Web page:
The year that passed marked the 100th year in the journey of Indian cinema—a journey that has seen its ups and downs but that has gone on to establish itself as one of the most prolific cinematic platforms in the world.
This journey saw its beginnings as early as 1896 when the Indian subcontinent was introduced for the first time to the concept of motion picture. Audiences across Asia, Europe and Africa became aware of this ‘marvel of the century, the wonder of the world’, as The Times of India called it at that time, within months of the first ever demonstration of the moving pictures in Paris, and in India, this moment in history came on July 7, 1896, at the Watson’s Hotel in Bombay (now Mumbai) where Marius Sestier of the Paris-based Lumiere brothers screened the first cinematographe show to an all European audience.
One of the first men to react productively, and creatively, to this idea of the motion picture was ‘Dadasaheb’ Dhundiraj Govind Phalke, aptly termed by the Indian press as the ‘Father of Indian Cinema’. Phalke discovered the pleasures and possibilities of film technology when he saw Life of Christ in a Bombay theatre in 1910. The immense potential of this newly developed technology dawned upon him and he described his experiences in the following words:
“While the life of Christ was rolling fast before my physical eyes I was mentally visualising the Gods, Shri Krishna, Shri Ramachandra, their Gokul and Ayodhya, I was gripped by a strange spell. I bought another ticket and saw the film again. This time I felt my imagination taking shape on the screen. Could this really happen? Could we, the sons of India, ever be able to see Indian images on the screen? The whole night passed in this mental agony.”(Tejaswini Ganti, Bollywood: A Guidebook to Popular Hindi Cinema)
Phalke pioneered the silent era of Indian cinema with Raja Harishchandra (1913), thereby initiating the widely popular genre of mythologicals on the Indian screen. It was in 1931 that Bombay’s Majestic Theatre released India’s first “all-talking, all-singing, all-dancing film”—Alam Ara, thus introducing India to its first talkie film. The next moment in the history of Indian cinema came in 1955 when a young man by the name of Satyajit Ray burst onto the world scene with a film called Pather Panchali that was to define new wave Indian cinema for decades to come. And thereafter, there was no looking back!
Cinema in India serves as a major vehicle of popular culture permeating the very way of life of the Indian masses, but, what remains interesting is that Indian cinema today has become virtually synonymous with that massive phenomenon with its base in Mumbai—Bollywood– decidedly one of the largest platforms for musical and visual entertainment in the world today! While it is indisputable that Bombay witnessed the beginnings of the cinematic journey in India, it is at the same time interesting to note how regional cinema, other than Bombay/Mumbai cinema, has practically all but disappeared from the popular imagination. From what were decidedly humble beginnings a hundred years ago, Hindi cinema today stands towering over other forms of regional cinema, and I say other, for literally speaking, Bollywood films are made and produced in the region of Maharashtra alone. Thus, technically, and geographically, Bollywood cinema is simply one half, albeit gigantic, of all films that are produced within the state of Maharashtra in India, although unlike Marathi cinema which is the other half of the coin, they are made in the Hindi language, which is the official language of the nation, and distributed across the nation for all Indian people, as well as beyond the national boundaries. The massive distribution of film rights of course has been a determining factor in making Bollywood what it is today, and in rendering films made in the rest of country the ‘other’ Indian cinema.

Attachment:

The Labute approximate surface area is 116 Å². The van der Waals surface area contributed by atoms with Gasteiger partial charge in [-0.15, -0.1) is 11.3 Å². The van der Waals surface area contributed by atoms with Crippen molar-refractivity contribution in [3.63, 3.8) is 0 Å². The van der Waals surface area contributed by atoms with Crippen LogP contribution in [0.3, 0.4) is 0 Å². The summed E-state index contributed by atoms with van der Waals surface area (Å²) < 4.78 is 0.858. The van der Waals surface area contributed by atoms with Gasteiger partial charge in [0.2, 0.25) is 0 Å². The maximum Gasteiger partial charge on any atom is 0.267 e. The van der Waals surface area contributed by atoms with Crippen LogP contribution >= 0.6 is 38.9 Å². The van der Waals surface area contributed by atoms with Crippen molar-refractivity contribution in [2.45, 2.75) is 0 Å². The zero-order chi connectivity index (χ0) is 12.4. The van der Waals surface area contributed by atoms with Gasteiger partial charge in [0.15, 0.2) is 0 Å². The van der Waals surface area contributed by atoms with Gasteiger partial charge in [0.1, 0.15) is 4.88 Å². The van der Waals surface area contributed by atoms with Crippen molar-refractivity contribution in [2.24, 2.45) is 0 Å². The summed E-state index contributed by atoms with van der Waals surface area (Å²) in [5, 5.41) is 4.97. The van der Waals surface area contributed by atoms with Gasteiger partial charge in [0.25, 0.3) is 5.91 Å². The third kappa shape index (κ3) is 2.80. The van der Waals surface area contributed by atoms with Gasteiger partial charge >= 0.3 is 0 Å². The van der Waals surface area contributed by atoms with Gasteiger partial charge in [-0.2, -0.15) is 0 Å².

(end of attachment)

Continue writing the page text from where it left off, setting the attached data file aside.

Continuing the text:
As far as Bengal is concerned, the success of Bollywood cinema in capturing mass imagination maybe attributed to Bengali cinema’s own fall from glory during the 1970s right until the first decade of the new millennium. For over thirty years mainstream Bengali cinema had churned out cheap, second-grade films that were disturbingly different from the kind of cinema that were made for the masses in Bengal in the 1950-60s. Bengali popular cinema remained at its lowest ebb for nearly three decades until very recently when film theatres have once again begun to profit from commercial Bengali ventures that have sleek plots, that are well-written, and well-executed. However, for the movie-loving public, these thirty years of decadence in the Bengali film industry was, perhaps justifiably, substituted by the grandeur of Bollywood cinema. Hindi films were screened with great aplomb in theatres that had earlier devoted themselves to screening Uttam-Suchitra romances. And admittedly, no star in Bengali cinema at this time could match the glamour and sensitivity that oozed from the Shahrukhs, Salmans and Amirs of the Mumbai film industry!
Thus, as Ganti points out, the Tamil and Telegu film industries maybe more, or at least, as prolific in terms of the number of films produced annually, as the Mumbai film industry, the fact remains that ‘Indian’ cinema per se has come to be dominated mainly, if not wholly, by the popular acknowledgement of Hindi mainstream cinema. However, from time to time the tables appear to have turned. Bollywood films too are not simply ‘Bollywood-y’ anymore, and regional cinema too earns plenty at the box-office (not just Tamil and Telegu which always did good business but Bengali films too). With time perhaps, the inevitable will happen, and ‘Indian’ cinema will come to mean the entire range of cinema that is made in India. After all, cinema in India is only at hundred; it still has quite certainly, a long way to go!